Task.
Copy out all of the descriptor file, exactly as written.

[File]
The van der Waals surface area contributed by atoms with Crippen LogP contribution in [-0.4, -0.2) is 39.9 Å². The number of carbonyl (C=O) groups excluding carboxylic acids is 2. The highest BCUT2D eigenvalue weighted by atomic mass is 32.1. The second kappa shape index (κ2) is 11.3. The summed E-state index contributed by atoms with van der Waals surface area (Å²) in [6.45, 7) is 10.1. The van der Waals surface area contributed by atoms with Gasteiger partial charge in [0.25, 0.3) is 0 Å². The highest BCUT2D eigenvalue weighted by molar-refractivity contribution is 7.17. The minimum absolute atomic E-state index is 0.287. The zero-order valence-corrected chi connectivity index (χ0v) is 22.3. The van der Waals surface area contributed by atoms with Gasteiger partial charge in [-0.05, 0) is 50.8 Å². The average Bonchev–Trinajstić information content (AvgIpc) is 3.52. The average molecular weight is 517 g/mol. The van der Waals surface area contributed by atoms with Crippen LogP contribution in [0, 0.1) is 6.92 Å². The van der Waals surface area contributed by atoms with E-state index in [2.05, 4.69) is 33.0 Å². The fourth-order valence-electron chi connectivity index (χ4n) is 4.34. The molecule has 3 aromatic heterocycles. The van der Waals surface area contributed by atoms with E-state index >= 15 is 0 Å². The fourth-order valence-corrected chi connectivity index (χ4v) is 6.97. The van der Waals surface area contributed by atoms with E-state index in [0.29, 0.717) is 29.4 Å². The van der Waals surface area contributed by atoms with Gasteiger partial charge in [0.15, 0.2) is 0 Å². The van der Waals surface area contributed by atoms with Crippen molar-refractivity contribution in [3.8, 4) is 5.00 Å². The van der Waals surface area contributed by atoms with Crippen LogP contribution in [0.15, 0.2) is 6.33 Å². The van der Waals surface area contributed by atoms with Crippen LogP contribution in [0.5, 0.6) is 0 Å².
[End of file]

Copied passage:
The van der Waals surface area contributed by atoms with Crippen LogP contribution in [-0.4, -0.2) is 39.9 Å². The number of carbonyl (C=O) groups excluding carboxylic acids is 2. The highest BCUT2D eigenvalue weighted by atomic mass is 32.1. The second kappa shape index (κ2) is 11.3. The summed E-state index contributed by atoms with van der Waals surface area (Å²) in [6.45, 7) is 10.1. The van der Waals surface area contributed by atoms with Gasteiger partial charge in [0.25, 0.3) is 0 Å². The highest BCUT2D eigenvalue weighted by molar-refractivity contribution is 7.17. The minimum absolute atomic E-state index is 0.287. The zero-order valence-corrected chi connectivity index (χ0v) is 22.3. The van der Waals surface area contributed by atoms with Gasteiger partial charge in [-0.05, 0) is 50.8 Å². The average Bonchev–Trinajstić information content (AvgIpc) is 3.52. The average molecular weight is 517 g/mol. The van der Waals surface area contributed by atoms with Crippen LogP contribution in [0, 0.1) is 6.92 Å². The van der Waals surface area contributed by atoms with E-state index in [2.05, 4.69) is 33.0 Å². The fourth-order valence-electron chi connectivity index (χ4n) is 4.34. The molecule has 3 aromatic heterocycles. The van der Waals surface area contributed by atoms with E-state index >= 15 is 0 Å². The fourth-order valence-corrected chi connectivity index (χ4v) is 6.97. The van der Waals surface area contributed by atoms with E-state index in [0.29, 0.717) is 29.4 Å². The van der Waals surface area contributed by atoms with Gasteiger partial charge in [0.15, 0.2) is 0 Å². The van der Waals surface area contributed by atoms with Crippen molar-refractivity contribution in [3.8, 4) is 5.00 Å². The van der Waals surface area contributed by atoms with Crippen LogP contribution in [0.15, 0.2) is 6.33 Å². The van der Waals surface area contributed by atoms with Crippen LogP contribution in [0.5, 0.6) is 0 Å².